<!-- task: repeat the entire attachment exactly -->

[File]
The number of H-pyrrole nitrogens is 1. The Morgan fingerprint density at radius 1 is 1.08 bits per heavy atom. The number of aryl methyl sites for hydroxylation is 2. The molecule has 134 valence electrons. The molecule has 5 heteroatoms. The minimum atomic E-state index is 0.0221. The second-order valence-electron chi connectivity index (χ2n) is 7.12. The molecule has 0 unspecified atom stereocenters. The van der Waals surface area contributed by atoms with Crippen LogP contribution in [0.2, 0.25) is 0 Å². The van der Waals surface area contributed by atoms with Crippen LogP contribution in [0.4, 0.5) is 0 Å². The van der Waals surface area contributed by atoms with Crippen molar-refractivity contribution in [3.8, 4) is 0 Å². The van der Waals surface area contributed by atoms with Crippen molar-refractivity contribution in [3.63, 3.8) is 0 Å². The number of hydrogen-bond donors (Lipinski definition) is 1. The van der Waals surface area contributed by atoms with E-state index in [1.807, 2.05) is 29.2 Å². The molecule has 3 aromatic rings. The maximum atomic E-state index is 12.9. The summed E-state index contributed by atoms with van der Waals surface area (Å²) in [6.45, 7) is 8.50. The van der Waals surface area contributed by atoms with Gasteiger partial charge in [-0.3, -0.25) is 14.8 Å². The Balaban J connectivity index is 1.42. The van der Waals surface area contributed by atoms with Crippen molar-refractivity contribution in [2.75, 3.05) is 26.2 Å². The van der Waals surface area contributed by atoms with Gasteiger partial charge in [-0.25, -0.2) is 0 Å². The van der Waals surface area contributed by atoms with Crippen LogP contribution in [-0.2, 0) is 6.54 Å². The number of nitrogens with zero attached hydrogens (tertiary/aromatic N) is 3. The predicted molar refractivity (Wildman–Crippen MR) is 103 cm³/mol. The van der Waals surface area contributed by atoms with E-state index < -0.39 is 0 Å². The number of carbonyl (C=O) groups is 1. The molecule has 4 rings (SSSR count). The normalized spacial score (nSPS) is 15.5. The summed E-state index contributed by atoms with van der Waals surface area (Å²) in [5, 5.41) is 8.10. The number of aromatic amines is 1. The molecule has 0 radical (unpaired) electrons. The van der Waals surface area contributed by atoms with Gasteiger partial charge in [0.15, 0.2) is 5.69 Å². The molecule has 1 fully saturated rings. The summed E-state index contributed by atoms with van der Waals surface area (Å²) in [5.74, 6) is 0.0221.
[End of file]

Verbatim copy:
The number of H-pyrrole nitrogens is 1. The Morgan fingerprint density at radius 1 is 1.08 bits per heavy atom. The number of aryl methyl sites for hydroxylation is 2. The molecule has 134 valence electrons. The molecule has 5 heteroatoms. The minimum atomic E-state index is 0.0221. The second-order valence-electron chi connectivity index (χ2n) is 7.12. The molecule has 0 unspecified atom stereocenters. The van der Waals surface area contributed by atoms with Crippen LogP contribution in [0.2, 0.25) is 0 Å². The van der Waals surface area contributed by atoms with Crippen LogP contribution in [0.4, 0.5) is 0 Å². The van der Waals surface area contributed by atoms with Crippen molar-refractivity contribution in [3.8, 4) is 0 Å². The van der Waals surface area contributed by atoms with Crippen molar-refractivity contribution in [3.63, 3.8) is 0 Å². The number of hydrogen-bond donors (Lipinski definition) is 1. The van der Waals surface area contributed by atoms with E-state index in [1.807, 2.05) is 29.2 Å². The molecule has 3 aromatic rings. The maximum atomic E-state index is 12.9. The summed E-state index contributed by atoms with van der Waals surface area (Å²) in [6.45, 7) is 8.50. The van der Waals surface area contributed by atoms with Gasteiger partial charge in [-0.3, -0.25) is 14.8 Å². The Balaban J connectivity index is 1.42. The van der Waals surface area contributed by atoms with Crippen molar-refractivity contribution in [2.75, 3.05) is 26.2 Å². The van der Waals surface area contributed by atoms with Gasteiger partial charge in [-0.25, -0.2) is 0 Å². The van der Waals surface area contributed by atoms with Crippen LogP contribution in [-0.2, 0) is 6.54 Å². The number of nitrogens with zero attached hydrogens (tertiary/aromatic N) is 3. The predicted molar refractivity (Wildman–Crippen MR) is 103 cm³/mol. The van der Waals surface area contributed by atoms with E-state index < -0.39 is 0 Å². The number of carbonyl (C=O) groups is 1. The molecule has 4 rings (SSSR count). The normalized spacial score (nSPS) is 15.5. The summed E-state index contributed by atoms with van der Waals surface area (Å²) in [5, 5.41) is 8.10. The number of aromatic amines is 1. The molecule has 0 radical (unpaired) electrons. The van der Waals surface area contributed by atoms with Gasteiger partial charge in [0.15, 0.2) is 5.69 Å². The molecule has 1 fully saturated rings. The summed E-state index contributed by atoms with van der Waals surface area (Å²) in [5.74, 6) is 0.0221.